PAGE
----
Why do cranberries only get attention during the holiday season? These berries actually have only 4g of sugar per serving than the 7g you’ll get from strawberries and blackberries. Additionally, cranberries are high in antioxidants than other berries and fruits. Let’s look at some of the impressive benefits cranberries have to offer.

Gut Help

Cranberries have been shown to lessen the negative effects of an animal-based diet. In a study published by the Journal of Nutritional Biochemistry, researchers found that those who consumed cranberries showed fewer potentially negative microbiota than those who did not consume them. Cranberries help in reducing secondary gut bile acids that have been associated with both colon and gastrointestinal cancers. 

Urinary Tract Health

In a study done by Harvard Medical School, it was determined that regular consumption of cranberries reduced the number of bacteria in women’s urinary tracts. Proanthocyanidins from the fruit prevent E. coli from attaching to cells in the urinary tract. E. coli is the predominant bacteria that cause urinary tract infections.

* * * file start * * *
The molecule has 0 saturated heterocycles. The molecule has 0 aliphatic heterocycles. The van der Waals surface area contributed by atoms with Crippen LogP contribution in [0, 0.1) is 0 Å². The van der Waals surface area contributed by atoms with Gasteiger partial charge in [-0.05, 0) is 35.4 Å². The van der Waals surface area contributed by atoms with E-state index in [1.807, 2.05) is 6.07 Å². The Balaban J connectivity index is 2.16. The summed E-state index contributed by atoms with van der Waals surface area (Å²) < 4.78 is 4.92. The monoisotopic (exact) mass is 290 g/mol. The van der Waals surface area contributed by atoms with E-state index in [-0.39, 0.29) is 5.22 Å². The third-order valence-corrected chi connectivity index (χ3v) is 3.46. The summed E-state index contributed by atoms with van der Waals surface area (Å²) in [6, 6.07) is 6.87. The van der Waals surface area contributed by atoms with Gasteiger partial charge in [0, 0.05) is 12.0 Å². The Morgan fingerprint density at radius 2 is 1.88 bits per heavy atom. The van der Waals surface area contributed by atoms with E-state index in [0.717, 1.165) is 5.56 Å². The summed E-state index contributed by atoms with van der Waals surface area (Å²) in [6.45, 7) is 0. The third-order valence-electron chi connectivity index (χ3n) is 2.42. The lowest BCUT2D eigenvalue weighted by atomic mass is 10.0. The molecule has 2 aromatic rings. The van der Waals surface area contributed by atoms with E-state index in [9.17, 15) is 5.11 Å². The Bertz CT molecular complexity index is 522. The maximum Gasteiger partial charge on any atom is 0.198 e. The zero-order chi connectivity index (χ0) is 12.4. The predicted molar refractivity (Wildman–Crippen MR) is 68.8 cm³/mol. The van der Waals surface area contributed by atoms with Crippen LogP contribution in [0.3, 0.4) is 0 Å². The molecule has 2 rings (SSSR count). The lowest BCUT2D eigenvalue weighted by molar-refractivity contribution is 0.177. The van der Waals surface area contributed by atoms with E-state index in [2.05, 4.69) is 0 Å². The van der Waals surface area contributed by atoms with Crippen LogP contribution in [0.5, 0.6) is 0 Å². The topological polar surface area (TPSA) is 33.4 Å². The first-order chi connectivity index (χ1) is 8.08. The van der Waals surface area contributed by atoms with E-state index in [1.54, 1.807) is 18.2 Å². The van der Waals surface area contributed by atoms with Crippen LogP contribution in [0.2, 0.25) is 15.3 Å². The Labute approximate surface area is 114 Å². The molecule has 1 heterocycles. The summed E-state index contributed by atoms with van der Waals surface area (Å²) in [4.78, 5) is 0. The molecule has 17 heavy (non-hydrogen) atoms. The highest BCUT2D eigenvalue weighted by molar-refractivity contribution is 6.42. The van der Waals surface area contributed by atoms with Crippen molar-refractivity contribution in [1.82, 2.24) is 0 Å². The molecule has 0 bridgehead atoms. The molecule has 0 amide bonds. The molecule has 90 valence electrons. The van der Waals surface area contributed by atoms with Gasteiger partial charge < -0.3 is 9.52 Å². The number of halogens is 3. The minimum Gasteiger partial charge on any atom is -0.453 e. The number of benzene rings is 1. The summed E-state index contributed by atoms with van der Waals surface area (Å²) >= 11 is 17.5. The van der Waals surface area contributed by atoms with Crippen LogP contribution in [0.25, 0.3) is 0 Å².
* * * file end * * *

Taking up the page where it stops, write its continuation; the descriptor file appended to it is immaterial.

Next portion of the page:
This type of photo-chemical poses many health benefits on top of helping prevent UTI’s. For example, proanthocyanidins also help promote heart health, support digestive health, decrease inflammation associated with a disease, and reduce the risk of other infections. As mentioned in previous blogs, obtaining photo-chemicals through diet is the best way to maximize their benefits. 


One serving of cranberries has the highest amount of antioxidants when tested among 20 other common fruits, according to the Journal of Agriculture and Food Chemistry. One cup of cranberries has an 8.983 antioxidant capacity, succeeding most other fruits and vegetables! 

Author: Emily Kahn | Miami University | Class of 2022 | B.S. in Kinesiology and Nutrition | @ems.eatz.